An agreement between Irish exploration company Tullow Oil and two international oil companies to share the costs of developing a Ugandan oil field has been terminated, leaving Tullow to find new partners
The London-listed Irish explorer said on Thursday that its agreement with French oil giant Total and Chinese company CNOOC was to terminate at the end of the day, following a lack of agreement with the Ugandan government over the tax terms of the transaction.
Despite previous extensions to the sale and purchase agreements having been agreed by all parties, Tullow said it has been unable to secure a further extension with its joint venture partners. This is due to being unable to agree all aspects of the tax treatment of the transaction with the Government of Uganda, which was a condition to completing the deals.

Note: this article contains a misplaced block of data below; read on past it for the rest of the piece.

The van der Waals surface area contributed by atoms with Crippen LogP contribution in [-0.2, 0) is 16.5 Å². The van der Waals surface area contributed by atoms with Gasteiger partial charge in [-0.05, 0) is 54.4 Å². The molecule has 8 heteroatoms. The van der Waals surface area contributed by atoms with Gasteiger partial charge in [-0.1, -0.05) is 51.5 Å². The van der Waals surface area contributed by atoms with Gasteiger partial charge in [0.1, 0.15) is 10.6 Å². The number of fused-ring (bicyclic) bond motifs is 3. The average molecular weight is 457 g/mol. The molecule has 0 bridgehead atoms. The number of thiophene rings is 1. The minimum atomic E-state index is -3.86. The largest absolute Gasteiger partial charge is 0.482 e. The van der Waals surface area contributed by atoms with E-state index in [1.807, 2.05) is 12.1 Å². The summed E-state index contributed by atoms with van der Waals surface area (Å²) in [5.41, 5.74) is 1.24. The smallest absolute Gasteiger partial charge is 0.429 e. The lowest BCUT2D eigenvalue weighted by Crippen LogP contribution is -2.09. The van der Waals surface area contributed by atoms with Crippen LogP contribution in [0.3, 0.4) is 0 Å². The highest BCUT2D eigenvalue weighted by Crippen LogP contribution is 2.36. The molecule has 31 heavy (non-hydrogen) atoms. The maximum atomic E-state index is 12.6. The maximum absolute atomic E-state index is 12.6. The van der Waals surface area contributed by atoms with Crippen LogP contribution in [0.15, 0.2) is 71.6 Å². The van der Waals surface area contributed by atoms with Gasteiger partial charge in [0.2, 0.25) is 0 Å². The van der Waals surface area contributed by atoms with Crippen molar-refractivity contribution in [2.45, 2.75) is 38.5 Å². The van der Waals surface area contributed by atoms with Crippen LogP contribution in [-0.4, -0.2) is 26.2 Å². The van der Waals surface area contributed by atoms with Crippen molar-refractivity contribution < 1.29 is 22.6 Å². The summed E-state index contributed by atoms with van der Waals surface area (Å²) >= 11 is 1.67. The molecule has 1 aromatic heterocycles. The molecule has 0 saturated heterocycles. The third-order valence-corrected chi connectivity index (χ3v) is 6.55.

Paul McDade, chief executive, said it was “disappointing” to report this news, when it was making “so much progress” elsewhere towards the growth of the group.
While Tullow’s capital gains tax position had been agreed as per the group’s disclosure in its 2018 accounts, the Ugandan revenue authority could not agree on the availability of tax relief for the consideration to be paid by Total and CNOOC as buyers of a share of the project.
As a result, Tullow said it will now initiate a new sales process to reduce its 33.33 per cent operated stake in the Lake Albert project, which has over 1.5 billion barrels of discovered recoverable resources and is expected to produce over 230,000 barrels of oil per day at peak production.
The announcement comes on the back of a strong month for the exploration group. Earlier in August, it said it had made a “substantial and high value oil discovery” off the coast of Guyana.
Source: The Irish Times